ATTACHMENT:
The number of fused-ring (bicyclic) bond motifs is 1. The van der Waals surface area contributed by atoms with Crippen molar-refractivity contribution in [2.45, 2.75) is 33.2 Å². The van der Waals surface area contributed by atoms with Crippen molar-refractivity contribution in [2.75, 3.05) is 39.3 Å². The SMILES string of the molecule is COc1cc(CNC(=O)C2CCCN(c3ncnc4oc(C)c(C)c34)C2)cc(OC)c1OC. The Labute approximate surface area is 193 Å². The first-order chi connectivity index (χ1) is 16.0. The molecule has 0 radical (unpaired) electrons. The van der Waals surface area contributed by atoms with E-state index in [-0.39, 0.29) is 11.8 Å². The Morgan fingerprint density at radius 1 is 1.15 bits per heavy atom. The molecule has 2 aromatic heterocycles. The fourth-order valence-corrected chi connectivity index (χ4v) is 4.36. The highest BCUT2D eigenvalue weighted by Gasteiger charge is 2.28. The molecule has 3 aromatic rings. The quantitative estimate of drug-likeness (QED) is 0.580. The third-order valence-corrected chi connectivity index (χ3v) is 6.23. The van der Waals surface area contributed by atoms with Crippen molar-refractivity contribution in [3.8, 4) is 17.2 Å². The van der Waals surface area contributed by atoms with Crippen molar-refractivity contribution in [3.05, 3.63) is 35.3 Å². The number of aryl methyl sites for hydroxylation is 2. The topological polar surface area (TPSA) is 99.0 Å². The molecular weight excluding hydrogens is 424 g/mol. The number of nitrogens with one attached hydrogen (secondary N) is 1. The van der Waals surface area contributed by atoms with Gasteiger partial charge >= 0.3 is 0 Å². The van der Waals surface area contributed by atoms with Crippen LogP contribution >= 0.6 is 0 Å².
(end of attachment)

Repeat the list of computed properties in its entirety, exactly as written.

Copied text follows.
The number of fused-ring (bicyclic) bond motifs is 1. The van der Waals surface area contributed by atoms with Crippen molar-refractivity contribution in [2.45, 2.75) is 33.2 Å². The van der Waals surface area contributed by atoms with Crippen molar-refractivity contribution in [2.75, 3.05) is 39.3 Å². The SMILES string of the molecule is COc1cc(CNC(=O)C2CCCN(c3ncnc4oc(C)c(C)c34)C2)cc(OC)c1OC. The Labute approximate surface area is 193 Å². The first-order chi connectivity index (χ1) is 16.0. The molecule has 0 radical (unpaired) electrons. The van der Waals surface area contributed by atoms with E-state index in [-0.39, 0.29) is 11.8 Å². The Morgan fingerprint density at radius 1 is 1.15 bits per heavy atom. The molecule has 2 aromatic heterocycles. The fourth-order valence-corrected chi connectivity index (χ4v) is 4.36. The highest BCUT2D eigenvalue weighted by Gasteiger charge is 2.28. The molecule has 3 aromatic rings. The quantitative estimate of drug-likeness (QED) is 0.580. The third-order valence-corrected chi connectivity index (χ3v) is 6.23. The van der Waals surface area contributed by atoms with Crippen molar-refractivity contribution in [3.8, 4) is 17.2 Å². The van der Waals surface area contributed by atoms with Crippen molar-refractivity contribution in [3.05, 3.63) is 35.3 Å². The number of aryl methyl sites for hydroxylation is 2. The topological polar surface area (TPSA) is 99.0 Å². The molecular weight excluding hydrogens is 424 g/mol. The number of nitrogens with one attached hydrogen (secondary N) is 1. The van der Waals surface area contributed by atoms with Gasteiger partial charge >= 0.3 is 0 Å². The van der Waals surface area contributed by atoms with Crippen LogP contribution >= 0.6 is 0 Å².